Growing SEED

It has been a busy four-plus months since our last post!  We shouldn’t have been surprised that talking more and more about SEED and the automated system with more and more folks generated more and more questions.

What exactly is it? How does it work?  What’s in it? Who can use it?  Among others.

It was difficult to answer some queries simply because there was no assembled package.  But there was also the matter of sharing too much and having an idea appropriated before we even got it off the ground (literally!).  So, we began further developing the SEED project kit so that we could answer some of those questions without losing the more proprietary elements.

SEED_prototype

The kit, which is run on Arduino, is receiving a lot of interest and we have taken it on the road.  One of the highlights of the last month was an invitation to share SEED at the Food Day LA showcase at Los Angeles City Hall.

SEED Food Day LA

“But still,” you ask, “what is SEED?”   SEED is —

TRAINING and ENTREPRENEURSHIP – The future-forward job skills participants learn can be transferred to work in larger food/agriculture technology companies, neighborhood small farms, or their own enterprises, and each participant learns how to install resource-conserving systems that reduce waste and expenses.  Our goal is to provide this training as a key opportunity for traditionally hard-to-employ groups such as youth, veterans or previously incarcerated community members.

STEM EDUCATION and AGRICULTURE TECHNOLOGY – South Los Angeles, like many low-income communities, is often ignored in terms of technology and innovation.  So, we’re working to tap into the agriculture technology and robotics market – an industry projected to grow to $16 billion by 2020.

WORKSHOPS – Our current workshop curriculum educates community members in food security and production topics such as permaculture gardening, food preparation and preservation, health and nutrition and food distribution, along with job training to prepare residents for work in the emerging “green economy.”  STEM sessions focus on: assembly and utilization of low-cost technologies; garden and farm development; explorations of computer coding; soil management; permaculture; and, business development.

FOOD SECURITY and SUSTAINABILITY – SEED engages residents in the citizen science and food system innovation that increases access to fresh produce. Importantly, our participant farmers analyze scientific and engineering processes to understand the complexities of our globe’s food and ecological sustainability challenges.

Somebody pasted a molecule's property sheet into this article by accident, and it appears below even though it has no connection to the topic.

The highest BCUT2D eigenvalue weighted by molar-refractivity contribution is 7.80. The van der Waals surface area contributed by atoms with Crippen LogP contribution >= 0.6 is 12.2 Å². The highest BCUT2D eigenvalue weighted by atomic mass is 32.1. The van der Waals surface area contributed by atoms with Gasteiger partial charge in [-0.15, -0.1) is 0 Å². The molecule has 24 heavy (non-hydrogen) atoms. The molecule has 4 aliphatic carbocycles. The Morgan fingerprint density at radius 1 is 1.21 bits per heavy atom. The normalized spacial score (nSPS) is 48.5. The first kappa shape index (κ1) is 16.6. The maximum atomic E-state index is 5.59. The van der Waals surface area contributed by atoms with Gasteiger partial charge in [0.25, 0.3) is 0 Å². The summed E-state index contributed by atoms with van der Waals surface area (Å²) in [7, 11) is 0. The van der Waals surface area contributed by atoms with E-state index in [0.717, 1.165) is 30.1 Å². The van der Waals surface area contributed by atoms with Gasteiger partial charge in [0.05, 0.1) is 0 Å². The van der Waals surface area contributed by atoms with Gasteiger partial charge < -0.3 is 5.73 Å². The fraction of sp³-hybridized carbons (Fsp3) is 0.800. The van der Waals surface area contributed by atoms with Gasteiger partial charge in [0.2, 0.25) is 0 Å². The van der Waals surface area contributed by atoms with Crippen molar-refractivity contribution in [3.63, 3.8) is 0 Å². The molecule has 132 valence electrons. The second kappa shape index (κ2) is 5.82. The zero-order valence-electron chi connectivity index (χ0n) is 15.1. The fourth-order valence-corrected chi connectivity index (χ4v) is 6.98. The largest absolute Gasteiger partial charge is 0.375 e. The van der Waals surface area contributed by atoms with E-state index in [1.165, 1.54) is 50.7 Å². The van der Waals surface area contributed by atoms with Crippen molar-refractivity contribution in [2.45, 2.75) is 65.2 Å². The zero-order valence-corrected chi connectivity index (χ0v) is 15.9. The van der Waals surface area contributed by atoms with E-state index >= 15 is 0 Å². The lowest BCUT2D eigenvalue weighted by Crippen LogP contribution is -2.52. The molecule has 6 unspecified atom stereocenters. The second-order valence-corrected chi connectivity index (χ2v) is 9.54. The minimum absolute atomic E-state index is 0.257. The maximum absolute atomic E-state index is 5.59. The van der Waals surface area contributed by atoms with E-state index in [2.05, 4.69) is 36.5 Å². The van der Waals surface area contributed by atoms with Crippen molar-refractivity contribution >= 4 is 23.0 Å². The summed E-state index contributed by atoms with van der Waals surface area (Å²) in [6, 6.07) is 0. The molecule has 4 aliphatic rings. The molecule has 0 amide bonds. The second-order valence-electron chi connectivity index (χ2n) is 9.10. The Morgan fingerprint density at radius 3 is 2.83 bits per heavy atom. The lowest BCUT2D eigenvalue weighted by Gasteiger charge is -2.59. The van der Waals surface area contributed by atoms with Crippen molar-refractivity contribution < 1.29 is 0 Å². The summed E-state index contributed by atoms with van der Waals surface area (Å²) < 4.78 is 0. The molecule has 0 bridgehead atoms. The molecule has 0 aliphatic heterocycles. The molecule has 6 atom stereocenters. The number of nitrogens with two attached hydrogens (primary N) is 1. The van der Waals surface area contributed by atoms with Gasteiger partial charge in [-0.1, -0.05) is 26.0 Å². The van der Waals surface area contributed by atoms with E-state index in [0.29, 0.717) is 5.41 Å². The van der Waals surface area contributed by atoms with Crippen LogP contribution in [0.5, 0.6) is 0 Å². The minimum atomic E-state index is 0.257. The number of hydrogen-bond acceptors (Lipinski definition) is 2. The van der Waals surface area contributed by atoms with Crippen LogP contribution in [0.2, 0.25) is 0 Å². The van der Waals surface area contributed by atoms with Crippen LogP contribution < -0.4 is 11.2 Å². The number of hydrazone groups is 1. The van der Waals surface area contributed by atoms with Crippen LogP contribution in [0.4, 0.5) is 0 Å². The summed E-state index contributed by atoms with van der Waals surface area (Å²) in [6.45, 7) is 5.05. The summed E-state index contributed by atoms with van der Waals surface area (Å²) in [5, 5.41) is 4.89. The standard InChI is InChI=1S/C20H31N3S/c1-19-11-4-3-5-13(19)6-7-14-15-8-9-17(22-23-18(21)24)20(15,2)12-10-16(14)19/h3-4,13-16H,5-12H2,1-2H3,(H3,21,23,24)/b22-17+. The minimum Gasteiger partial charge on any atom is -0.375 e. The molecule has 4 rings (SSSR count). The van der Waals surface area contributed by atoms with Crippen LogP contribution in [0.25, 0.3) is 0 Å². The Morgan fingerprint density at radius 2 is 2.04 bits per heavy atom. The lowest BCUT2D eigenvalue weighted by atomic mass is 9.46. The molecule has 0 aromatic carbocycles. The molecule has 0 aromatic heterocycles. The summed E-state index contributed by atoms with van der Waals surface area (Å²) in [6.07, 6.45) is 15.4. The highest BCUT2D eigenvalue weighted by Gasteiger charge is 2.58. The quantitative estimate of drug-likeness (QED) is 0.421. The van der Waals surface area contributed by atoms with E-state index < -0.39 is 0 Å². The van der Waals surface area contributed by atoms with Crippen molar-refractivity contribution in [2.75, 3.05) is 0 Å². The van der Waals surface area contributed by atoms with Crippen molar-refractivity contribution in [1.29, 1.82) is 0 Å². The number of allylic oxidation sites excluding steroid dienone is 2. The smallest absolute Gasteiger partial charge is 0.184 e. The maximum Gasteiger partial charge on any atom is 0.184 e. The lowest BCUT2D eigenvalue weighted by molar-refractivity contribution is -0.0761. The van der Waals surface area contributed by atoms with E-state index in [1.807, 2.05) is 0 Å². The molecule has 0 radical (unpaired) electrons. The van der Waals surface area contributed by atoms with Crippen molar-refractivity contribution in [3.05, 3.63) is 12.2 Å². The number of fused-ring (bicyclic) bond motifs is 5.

SEED Food Day LA box

We know that is still a lot of words — and little visual — but we hope you will stay tuned as we complete development of the growing kit and eventually make it available to the public!   Oh, and if you’d like to see the kit in person, we’ll be at the DTLA Mini Maker Faire December 2nd.

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We’re in!

HF Farmers Market 6What happens when you grow using some of the best permaculture techniques, get certified by the county to sell your produce, then take said produce to your first farmers market experience? You are a colossal success, that’s what! Yes, we sold out of produce on our first outing. The culmination of a months-long process to get our first farm entrepreneur selling has been satisfying, since we’ve been working without the benefit of large donations or funding. Many simply do not believe that a food hub in South Los Angeles is possible. But, not us and certainly not our food entrepreneurs.

It has been an eventful past several months. We’ve hosted volunteers from GoogleServe, participated in working groups to advocate for local fresh food options, attended permaculture workshops, advocated policy to farm on urban vacant space, established a partnership with a local tech high school, and continue to brave the vagaries of local politics in holding on to the large site we have been working. But mostly we’ve been growing…multiple pounds of tomatoes, burgundy okra, squash, cucumbers, kale, papayas, lemongrass, greens, and nopales, just to name a few.

The fact is, this South Los Angeles food hub will not be thwarted! Our success at the farmers market tells us so. People appreciate and long for local, fresh food options. So, we are in the farmers market. Not only are we in, we are rocking it!

Lot 666

It has been awhile, but there has been a “lot” of activity (pun intended)!  The Ghettostead continues to develop and grow.  This year, it will include two farmers along with an additional raised bed and co-working activities.  We’ll post more on that soon.  But, you may be wondering about the title of this post…

Broadchester 666

You remember that lot of land we were working to acquire?  Well, there’s strength in numbers, and we’ve collaborated with some folks to takeover two parcels at the site.  We’re happy to report that the group is halfway there!  Thanks to the assistance of staff in the offices of CD8, our group gained access to city-owned Lot 666.  Broadchester Farms is on its way!

Now, some folks laugh (and some gasp) when they hear the designation of the lot.  But, we say “awesome!”   We decided it’s time to re-appropriate this “scary” number, especially when we learned a few things about it.  The best of which is, 666 symbolizes Carbon 12 — you know, 6 protons, 6 neutrons, 6 electrons — the foundation of life on earth!

Pretty auspicious, right?  Seems we’re set to get some amazing produce!